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RE: [xsl] ANNOUNCE: Petition to withdraw xsl:script from XSLT 1.1

> If I read this correctly, the problem is not
> the script element but the perceived requirement
> that Java (a Sun product) and JavaScript (a
> Netscape/AOL product) are required to be supported,
> thus engendering a product bias into a language
> neutral specification?

Actually, from the petition text:

"Success of this extension mechanism has brought about request for change
by several parties. One change is the official Java and Javascript
extension function binding. Although this petition does not specifically
challenge this addition, some question the wisdom of this decision. An
official binding could encourage wholesale importation of constructs from
Java and Javascript into XSLT without thought as to how those
constructs would or should be supported in XSLT proper. A second change,
the addition of xsl:script, is what we challenge with this petition."

The Java and Javascript language bindings are a slightly different, if
closely linked issue to the xsl:script issue.

My main objection to the Jav and ECMA bindings are that they pollute the
main XSLT spec and are given unseemly prominence therein, rather than
being completely relegated to an appendix, as in the DOM binding.
(Incidentally, someone has pointed out our comment on the DOM binding in
the petition text.  This is an error that escaped editing.  Besides my
wonder as to whether the DOM WG would give published prominence to other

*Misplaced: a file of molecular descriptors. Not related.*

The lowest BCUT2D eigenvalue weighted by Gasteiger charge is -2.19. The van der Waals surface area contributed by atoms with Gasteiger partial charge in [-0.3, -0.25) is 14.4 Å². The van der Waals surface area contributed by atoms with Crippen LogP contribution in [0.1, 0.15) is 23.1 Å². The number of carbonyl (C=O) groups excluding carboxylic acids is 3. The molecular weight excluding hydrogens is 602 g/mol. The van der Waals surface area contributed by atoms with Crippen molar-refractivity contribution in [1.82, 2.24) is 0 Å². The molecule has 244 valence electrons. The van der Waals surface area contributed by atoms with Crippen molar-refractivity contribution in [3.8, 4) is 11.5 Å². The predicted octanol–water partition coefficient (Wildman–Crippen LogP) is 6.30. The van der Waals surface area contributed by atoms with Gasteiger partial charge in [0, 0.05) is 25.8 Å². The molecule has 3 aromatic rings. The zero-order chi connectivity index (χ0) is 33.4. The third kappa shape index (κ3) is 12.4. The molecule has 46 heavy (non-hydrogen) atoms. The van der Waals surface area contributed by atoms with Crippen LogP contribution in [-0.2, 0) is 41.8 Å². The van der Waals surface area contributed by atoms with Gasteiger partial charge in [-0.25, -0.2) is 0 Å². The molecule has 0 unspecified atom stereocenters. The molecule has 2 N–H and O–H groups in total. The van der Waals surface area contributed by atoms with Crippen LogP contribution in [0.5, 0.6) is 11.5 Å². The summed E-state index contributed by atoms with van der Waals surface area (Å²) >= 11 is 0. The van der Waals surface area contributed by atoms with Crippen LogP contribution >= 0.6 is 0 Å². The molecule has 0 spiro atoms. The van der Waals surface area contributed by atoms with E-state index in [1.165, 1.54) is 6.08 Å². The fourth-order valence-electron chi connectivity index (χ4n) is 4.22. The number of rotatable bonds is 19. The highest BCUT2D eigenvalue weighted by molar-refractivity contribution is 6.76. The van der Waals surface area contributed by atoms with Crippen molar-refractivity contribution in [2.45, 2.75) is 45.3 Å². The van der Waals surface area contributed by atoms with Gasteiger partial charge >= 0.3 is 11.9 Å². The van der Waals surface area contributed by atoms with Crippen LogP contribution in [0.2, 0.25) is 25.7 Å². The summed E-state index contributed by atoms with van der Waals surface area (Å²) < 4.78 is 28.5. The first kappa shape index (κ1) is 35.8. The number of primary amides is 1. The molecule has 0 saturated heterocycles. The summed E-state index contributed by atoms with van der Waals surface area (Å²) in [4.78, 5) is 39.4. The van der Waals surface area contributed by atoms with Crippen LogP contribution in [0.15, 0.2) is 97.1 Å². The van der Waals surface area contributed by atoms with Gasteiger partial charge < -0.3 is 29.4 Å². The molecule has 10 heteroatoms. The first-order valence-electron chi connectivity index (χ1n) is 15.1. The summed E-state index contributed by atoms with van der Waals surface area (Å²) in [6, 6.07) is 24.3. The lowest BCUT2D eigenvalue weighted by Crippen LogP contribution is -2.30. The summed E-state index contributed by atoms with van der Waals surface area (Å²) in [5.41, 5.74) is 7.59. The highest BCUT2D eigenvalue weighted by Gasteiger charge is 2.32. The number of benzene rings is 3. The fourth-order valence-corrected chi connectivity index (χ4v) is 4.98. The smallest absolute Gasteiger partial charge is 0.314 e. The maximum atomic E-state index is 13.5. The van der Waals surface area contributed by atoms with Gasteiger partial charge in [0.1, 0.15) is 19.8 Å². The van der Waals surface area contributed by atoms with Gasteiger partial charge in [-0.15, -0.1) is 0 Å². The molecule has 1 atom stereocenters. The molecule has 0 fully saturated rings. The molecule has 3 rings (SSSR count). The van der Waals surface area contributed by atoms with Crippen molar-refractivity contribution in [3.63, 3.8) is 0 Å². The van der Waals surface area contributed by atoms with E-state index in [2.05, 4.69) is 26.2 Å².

bindings, I don't have any problem with the way DOM has provided Java and
ECMA bindings in the appendix).

But the petition itself is mostly aimed at xsl:script, and the harm it can
introduce by prematurely mixing up the clean layering between XSLT proper
and conforming extensions.

> Same problem with X3D.  The retort is
> that "We don't insist that an implementor
> support Java.  We insist that if they support
> Java, they use this binding."

The problem with xsl:script is that it makes it very easy to just dump the
Java right into the XSLT itself, causing a maintenance problem for users
and unfortunate pressure for XSLT implementers to implement language
scripts for the more popular languages.

What's so much the worse is that it's premature.  XSLT is very young for
such invasive tinkering.  The WG cites complaints by extension users about
incompatabilities between processors, but no effort has been made to
address this issue without the drastic resort of xsl:script.  If XSLT
implementers have users clamoring for standardized extensions, they can
band together to produce these.  I think that the other end of the
spectrum: sophisticated XSLT users who want to write their own extensions
in one Java processor and have them ported to another, are a much rarer
breed, and that the Java implementers can standardize this separately from
XSLT itself.

> The further
> explanation has been unofficially that failing
> to support Java has seriously hurt the acceptance
> of VRML.  In VRML, the required support was
> for EcmaScript and VrmlScript.  Neither satisfied
> the developers who wanted object-oriented language
> extensibility.

Well, XSLT 1.0 is *very* successful.  I don't think anyone can say that a
100,000 volt zap is required to keep it alive.

Uche Ogbuji                               Principal Consultant
uche.ogbuji@fourthought.com               +1 303 583 9900 x 101
Fourthought, Inc.                         http://Fourthought.com
4735 East Walnut St, Ste. C, Boulder, CO 80301-2537, USA
Software-engineering, knowledge-management, XML, CORBA, Linux, Python